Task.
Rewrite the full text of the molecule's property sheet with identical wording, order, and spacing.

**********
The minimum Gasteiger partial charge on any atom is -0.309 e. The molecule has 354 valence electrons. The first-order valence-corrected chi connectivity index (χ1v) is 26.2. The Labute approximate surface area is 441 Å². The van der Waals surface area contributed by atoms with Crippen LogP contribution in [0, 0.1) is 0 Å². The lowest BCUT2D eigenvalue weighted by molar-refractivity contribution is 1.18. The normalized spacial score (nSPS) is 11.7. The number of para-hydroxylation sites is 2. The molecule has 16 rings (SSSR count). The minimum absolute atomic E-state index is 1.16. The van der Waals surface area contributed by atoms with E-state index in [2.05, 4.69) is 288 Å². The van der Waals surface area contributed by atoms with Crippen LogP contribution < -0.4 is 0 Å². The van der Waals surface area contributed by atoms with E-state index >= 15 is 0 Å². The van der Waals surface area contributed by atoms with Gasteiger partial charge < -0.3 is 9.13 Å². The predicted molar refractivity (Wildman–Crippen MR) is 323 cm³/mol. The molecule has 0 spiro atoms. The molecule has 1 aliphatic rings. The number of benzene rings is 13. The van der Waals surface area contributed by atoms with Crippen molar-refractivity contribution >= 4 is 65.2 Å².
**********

The minimum Gasteiger partial charge on any atom is -0.309 e. The molecule has 354 valence electrons. The first-order valence-corrected chi connectivity index (χ1v) is 26.2. The Labute approximate surface area is 441 Å². The van der Waals surface area contributed by atoms with Crippen LogP contribution in [0, 0.1) is 0 Å². The lowest BCUT2D eigenvalue weighted by molar-refractivity contribution is 1.18. The normalized spacial score (nSPS) is 11.7. The number of para-hydroxylation sites is 2. The molecule has 16 rings (SSSR count). The minimum absolute atomic E-state index is 1.16. The van der Waals surface area contributed by atoms with E-state index in [2.05, 4.69) is 288 Å². The van der Waals surface area contributed by atoms with Crippen LogP contribution < -0.4 is 0 Å². The van der Waals surface area contributed by atoms with E-state index >= 15 is 0 Å². The van der Waals surface area contributed by atoms with Gasteiger partial charge < -0.3 is 9.13 Å². The predicted molar refractivity (Wildman–Crippen MR) is 323 cm³/mol. The molecule has 0 spiro atoms. The molecule has 1 aliphatic rings. The number of benzene rings is 13. The van der Waals surface area contributed by atoms with Crippen molar-refractivity contribution >= 4 is 65.2 Å².